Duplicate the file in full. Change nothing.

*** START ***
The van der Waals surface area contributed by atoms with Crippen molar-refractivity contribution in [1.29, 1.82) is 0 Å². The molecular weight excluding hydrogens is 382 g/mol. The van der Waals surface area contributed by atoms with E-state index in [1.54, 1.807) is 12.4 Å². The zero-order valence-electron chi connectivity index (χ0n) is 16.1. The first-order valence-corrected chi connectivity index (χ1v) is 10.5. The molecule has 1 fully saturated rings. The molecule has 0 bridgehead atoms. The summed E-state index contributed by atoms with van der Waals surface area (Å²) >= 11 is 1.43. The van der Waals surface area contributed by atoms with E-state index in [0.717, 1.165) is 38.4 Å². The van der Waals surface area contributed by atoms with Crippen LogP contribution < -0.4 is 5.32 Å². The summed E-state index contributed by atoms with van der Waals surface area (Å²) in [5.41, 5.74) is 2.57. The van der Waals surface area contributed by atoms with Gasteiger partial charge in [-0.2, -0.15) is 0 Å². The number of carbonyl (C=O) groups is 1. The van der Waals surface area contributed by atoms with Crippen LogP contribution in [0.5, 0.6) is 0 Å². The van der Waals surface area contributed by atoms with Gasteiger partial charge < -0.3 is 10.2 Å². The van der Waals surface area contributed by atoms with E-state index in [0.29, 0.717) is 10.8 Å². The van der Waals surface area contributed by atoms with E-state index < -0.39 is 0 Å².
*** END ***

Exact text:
The van der Waals surface area contributed by atoms with Crippen molar-refractivity contribution in [1.29, 1.82) is 0 Å². The molecular weight excluding hydrogens is 382 g/mol. The van der Waals surface area contributed by atoms with E-state index in [1.54, 1.807) is 12.4 Å². The zero-order valence-electron chi connectivity index (χ0n) is 16.1. The first-order valence-corrected chi connectivity index (χ1v) is 10.5. The molecule has 1 fully saturated rings. The molecule has 0 bridgehead atoms. The summed E-state index contributed by atoms with van der Waals surface area (Å²) >= 11 is 1.43. The van der Waals surface area contributed by atoms with E-state index in [0.717, 1.165) is 38.4 Å². The van der Waals surface area contributed by atoms with Crippen LogP contribution < -0.4 is 5.32 Å². The summed E-state index contributed by atoms with van der Waals surface area (Å²) in [5.41, 5.74) is 2.57. The van der Waals surface area contributed by atoms with Gasteiger partial charge in [-0.2, -0.15) is 0 Å². The number of carbonyl (C=O) groups is 1. The van der Waals surface area contributed by atoms with Crippen LogP contribution in [0.5, 0.6) is 0 Å². The van der Waals surface area contributed by atoms with Gasteiger partial charge < -0.3 is 10.2 Å². The van der Waals surface area contributed by atoms with E-state index in [0.29, 0.717) is 10.8 Å². The van der Waals surface area contributed by atoms with E-state index < -0.39 is 0 Å².